There are well over 10 commercially available salt mixes on the market… and they will all work just fine. But they all do have slight differences. Some have higher alkalinity, and others are made from pharmaceutical grade ingredients. Some are meant for FOWLR systems, while others are designed for SPS dominant tanks. I’ll give you my recommendation below, but here is a selection of salt mixes that I’ve used.
c) How To Mix Saltwater
At the heart of it, this is very simple. If you are filling up your tank for the first time and there is no livestock present, here’s all you have to do:
- Get a bucket or food-grade trash can and add RO/DI water.
- While stirring, add scoops of salt mix until you reach a specific gravity of 1.026.
- Then carefully add it to your tank.
If you already have livestock and you are doing a water change, the only difference is you’ll need to heat the water up first so it matches closely the temperature of your display tank.
You can automate this entire process a bit by adding a heater and utility pump to your mixing container.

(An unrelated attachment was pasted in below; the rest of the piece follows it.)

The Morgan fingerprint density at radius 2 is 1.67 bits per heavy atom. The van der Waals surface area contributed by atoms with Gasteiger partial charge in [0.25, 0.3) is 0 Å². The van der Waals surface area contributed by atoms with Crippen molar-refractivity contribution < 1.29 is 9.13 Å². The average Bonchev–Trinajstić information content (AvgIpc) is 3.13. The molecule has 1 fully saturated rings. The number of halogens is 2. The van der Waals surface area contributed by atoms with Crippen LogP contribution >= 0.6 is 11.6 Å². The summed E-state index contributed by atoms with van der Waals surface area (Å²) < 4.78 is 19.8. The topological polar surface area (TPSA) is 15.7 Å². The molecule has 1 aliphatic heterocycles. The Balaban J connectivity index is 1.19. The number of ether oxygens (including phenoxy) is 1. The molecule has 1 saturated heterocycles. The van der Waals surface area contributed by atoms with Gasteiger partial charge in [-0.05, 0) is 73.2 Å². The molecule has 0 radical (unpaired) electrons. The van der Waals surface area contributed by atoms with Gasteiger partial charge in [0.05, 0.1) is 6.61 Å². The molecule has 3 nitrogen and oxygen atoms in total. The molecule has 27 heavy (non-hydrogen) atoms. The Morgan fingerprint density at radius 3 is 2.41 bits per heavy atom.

d) Our Recommendations
There will be hobbyists who disagree with this recommendation, but here is why I choose the Red Sea Coral Pro Salt Mix:
I’ve broken additives down into four categories, even though I know that there are some outliers!
a) Two-Part Dosing
Corals build a calcium carbonate skeleton, and snails build a calcium carbonate shell. In order to do so, they pull calcium and carbon from the water. Two-part dosing is the process of adding calcium and alkalinity back into your aquarium, so that your invertebrates have the elements they need to build their skeletons/shells.
If you have a FOWLR system, you probably won’t have to worry about this, but if your tank is heavily stocked with corals and other inverts, then at some point you’ll have to two-part dose your system.
b) Trace Elements
Even though trace elements are found in less than 1ppm of seawater, some of them are essential for life. If you don’t do regular water changes, then you will want to consider adding trace elements into your tank on a weekly basis.
c) Coral Color & Nutrition
There are several products on the market that purport to improve coral color and growth. I can’t vouch for any of them, because I’m not a scientist. But I do know many hobbyists that swear by these products.
But you could do regular carbon dosing to really boost your biological filtration. By “feeding” the beneficial bacteria carbon, they are encouraged to multiply and can be sustained at higher levels. This can potentially lead to a more robust biological filter, which in turn means your tank can carry a larger livestock load.